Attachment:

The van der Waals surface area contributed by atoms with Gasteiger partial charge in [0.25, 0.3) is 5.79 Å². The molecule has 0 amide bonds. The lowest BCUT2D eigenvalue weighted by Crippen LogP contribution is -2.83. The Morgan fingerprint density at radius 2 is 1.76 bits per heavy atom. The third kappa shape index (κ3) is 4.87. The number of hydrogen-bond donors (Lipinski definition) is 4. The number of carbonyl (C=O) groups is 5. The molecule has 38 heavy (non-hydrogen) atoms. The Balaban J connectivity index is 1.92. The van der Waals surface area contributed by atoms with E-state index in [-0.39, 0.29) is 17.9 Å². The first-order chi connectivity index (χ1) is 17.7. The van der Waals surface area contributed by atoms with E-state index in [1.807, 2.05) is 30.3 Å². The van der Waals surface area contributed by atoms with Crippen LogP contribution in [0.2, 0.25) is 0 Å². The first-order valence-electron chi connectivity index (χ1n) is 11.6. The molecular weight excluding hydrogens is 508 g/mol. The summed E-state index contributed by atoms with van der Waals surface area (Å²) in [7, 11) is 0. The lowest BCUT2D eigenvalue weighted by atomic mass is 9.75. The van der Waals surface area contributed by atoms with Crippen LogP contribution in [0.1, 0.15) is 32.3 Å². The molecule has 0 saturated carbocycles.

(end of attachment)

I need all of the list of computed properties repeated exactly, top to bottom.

The van der Waals surface area contributed by atoms with Gasteiger partial charge in [0.25, 0.3) is 5.79 Å². The molecule has 0 amide bonds. The lowest BCUT2D eigenvalue weighted by Crippen LogP contribution is -2.83. The Morgan fingerprint density at radius 2 is 1.76 bits per heavy atom. The third kappa shape index (κ3) is 4.87. The number of hydrogen-bond donors (Lipinski definition) is 4. The number of carbonyl (C=O) groups is 5. The molecule has 38 heavy (non-hydrogen) atoms. The Balaban J connectivity index is 1.92. The van der Waals surface area contributed by atoms with E-state index in [-0.39, 0.29) is 17.9 Å². The first-order chi connectivity index (χ1) is 17.7. The van der Waals surface area contributed by atoms with E-state index in [1.807, 2.05) is 30.3 Å². The van der Waals surface area contributed by atoms with Crippen LogP contribution in [0.2, 0.25) is 0 Å². The first-order valence-electron chi connectivity index (χ1n) is 11.6. The molecular weight excluding hydrogens is 508 g/mol. The summed E-state index contributed by atoms with van der Waals surface area (Å²) in [7, 11) is 0. The lowest BCUT2D eigenvalue weighted by atomic mass is 9.75. The van der Waals surface area contributed by atoms with Crippen LogP contribution in [0.1, 0.15) is 32.3 Å². The molecule has 0 saturated carbocycles.